The inquiry into whether a lawyer has provided effective assistance is an objective one: a petitioner must establish that no objectively competent lawyer would have taken the action that his lawyer did take. See Chandler, 218 F.3d at 1315. An ambiguous or silent record is not sufficient to disprove the strong and continuing presumption of effective representation. Where the record is incomplete or unclear about counsel's actions, it will be presumed that he did what he should have done, and that he exercised reasonable professional judgment.Chandler, 218 F.3d, at 1314 n. 15.
The Eleventh Circuit has set forth the applicable legal principles for reviewing a claim of ineffective assistance of appellate counsel.
A defendant has a right to counsel to aid in the direct appeal of his or her criminal conviction. See Evitts v. Lucey, 469 U.S. 387, 105 S.Ct. 830, 83 L.Ed.2d 821 (1985). This right to counsel is violated when appellate counsel is ineffective. Id.; Alvord v. Wainwright, 725 F.2d 1282 (11th Cir. 1984). This Circuit has applied the Supreme Court's test for ineffective assistance at trial, see Strickland v. Washington, 466 U.S. 668, 104 S.Ct. 2052, 80 L.Ed.2d 674 (1984), to guide its analysis of ineffective assistance of appellate counsel claims. See Orazio v. Dugger, 876 F.2d 1508 (11th Cir. 1989). Therefore, [Petitioner] must show that his appellate counsel's performance was deficient and that this performance prejudiced the defense. Strickland, 466 U.S. at 687, 104 S.Ct. at 2064.Heath v. Jones, 941 F.2d 1126, 1130 (11th Cir. 1991), cert. denied, 502 U.S. 1077 (1992).
It is clear that "[t]he standard of proof and standard of review are the same in the context of ineffective assistance of appellate counsel as in the context of ineffective assistance of trial counsel." Alvord v. Wainwright, 725 F.2d 1282, 1291 (11th Cir.), cert. denied, 469 U.S. 956 (1984).
Generally, claims alleging a violation of state law are not subject to review in federal habeas proceedings. Pulley v. Harris, 465 U.S. 37, 41 (1984); McCullough v. Singletary, 967 F.2d 530, 535-36 (11th Cir. 1992). To the extent that a federal question is raised in the federal habeas petition, the federal question was not exhausted in state court if the issue were raised only as a state law claim in state court. Anderson v. Harless, 459 U.S. 4, 6-8 (1982).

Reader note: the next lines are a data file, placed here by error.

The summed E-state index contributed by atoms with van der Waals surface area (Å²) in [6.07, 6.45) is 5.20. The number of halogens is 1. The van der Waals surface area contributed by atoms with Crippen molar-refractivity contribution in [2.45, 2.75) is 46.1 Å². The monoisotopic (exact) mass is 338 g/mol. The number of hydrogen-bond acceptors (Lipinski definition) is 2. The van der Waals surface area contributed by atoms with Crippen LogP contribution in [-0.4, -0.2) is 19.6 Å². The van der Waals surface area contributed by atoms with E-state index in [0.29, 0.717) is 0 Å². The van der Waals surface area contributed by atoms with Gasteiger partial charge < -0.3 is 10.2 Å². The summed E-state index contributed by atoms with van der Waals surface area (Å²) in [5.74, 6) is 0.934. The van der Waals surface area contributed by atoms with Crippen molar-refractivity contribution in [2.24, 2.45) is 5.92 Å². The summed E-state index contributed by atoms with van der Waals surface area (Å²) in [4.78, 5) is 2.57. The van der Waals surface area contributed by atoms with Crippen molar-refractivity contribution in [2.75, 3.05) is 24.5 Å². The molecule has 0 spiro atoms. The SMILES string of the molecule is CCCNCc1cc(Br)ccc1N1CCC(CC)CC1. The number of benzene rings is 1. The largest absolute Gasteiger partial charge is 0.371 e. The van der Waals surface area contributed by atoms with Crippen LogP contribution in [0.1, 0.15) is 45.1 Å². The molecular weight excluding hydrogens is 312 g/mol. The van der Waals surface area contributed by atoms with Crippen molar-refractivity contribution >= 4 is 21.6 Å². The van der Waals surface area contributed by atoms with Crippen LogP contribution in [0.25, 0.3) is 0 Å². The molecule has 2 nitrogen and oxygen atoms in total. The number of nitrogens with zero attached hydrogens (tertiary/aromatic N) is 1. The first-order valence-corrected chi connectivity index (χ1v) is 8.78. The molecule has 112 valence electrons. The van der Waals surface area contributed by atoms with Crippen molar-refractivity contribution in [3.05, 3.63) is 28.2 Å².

Finally, in the event constitutional error is found in a habeas proceeding, the relevant harmless error standard is set forth inBrecht v. Abrahamson, 507 U.S. 619 (1993). The test is "less onerous" then the harmless error standard enunciated in Chapman v. California, 386 U.S. 18 (1967). "The test is whether the error had substantial and injurious effect or influence in determining the jury's verdict. Under this standard, habeas petitioners may obtain plenary review of their constitutional claims, but they are not entitled to habeas relief based on trial error unless they can establish that it resulted in `actual prejudice.'" Brecht, 507 U.S. at 637. Although no constitutional error has occurred in Jones's case, any possible error would clearly be harmless beyond any reasonable doubt based on the facts and the record herein.
A review of the record demonstrates that, for the following reasons, Jones' petition must be denied.
Jones contends the state trial court erred by denying his counsel's motion seeking severance of the grand theft charges (counts two and four) from the first degree murder and aggravated fleeing charges (counts one and three). This Court does not have subject matter jurisdiction to address this claim. Determination of whether joinder of counts in a charging document is appropriate is solely a state law matter for which federal habeas corpus relief does not life.
Only where joinder of offenses actually renders the state trial fundamentally unfair does the issue of joinder rise to the level of a due process violation. United States v. Lane, 474 U.S. 438, 446 n. 8 (1986). See Nichols v. Sullivan, 867 F.2d 1250, 1253 (10th Cir. 1989) (citing United States v. Lane); Tribbitt v. Wainwright, 540 F.2d 840, 841 (5th Cir. 1976). In Jones' case, his trial counsel litigated a motion for severance of two grand theft counts in his indictment prior to trial. However, at trial, Jones did not timely object to the adverse ruling when the evidence of the grand theft charges was introduced. Nor did he preserve for review a federal due process claim regarding the severance ruling at trial.
On direct appeal, the State expressly raised the lack of preservation bar on the severance issue, and the silent affirmance is presumed to rest on the asserted independent and adequate state procedural ground. See Bennett v. Fortner, 863 F.2d 804, 807 (11th Cir.), cert. denied, 490 U.S. 1071 (1989) ("This circuit to a point has presumed that when a procedural default is asserted on appeal and the state appellate court has not clearly indicated that in affirming it is reaching the merits, the state court's opinion is based on the procedural default"); see also, Alderman v. Zant, 22 F. 3d 1541, 1550 n. 10 (11th Cir. 1994) (collecting cases), cert. denied, 115 S.Ct. 673 (1994).
Moreover, Jones raised only state law issues on direct appeal. Pursuant to Duncan v. Henry, 513 U.S. 364 (1995), briefing an issue as a matter of state law is not sufficient to exhaust a federal claim on the same grounds. Jones' claim is procedurally defaulted for his failure to raise the federal constitutional aspect of the claim both at trial and on direct appeal.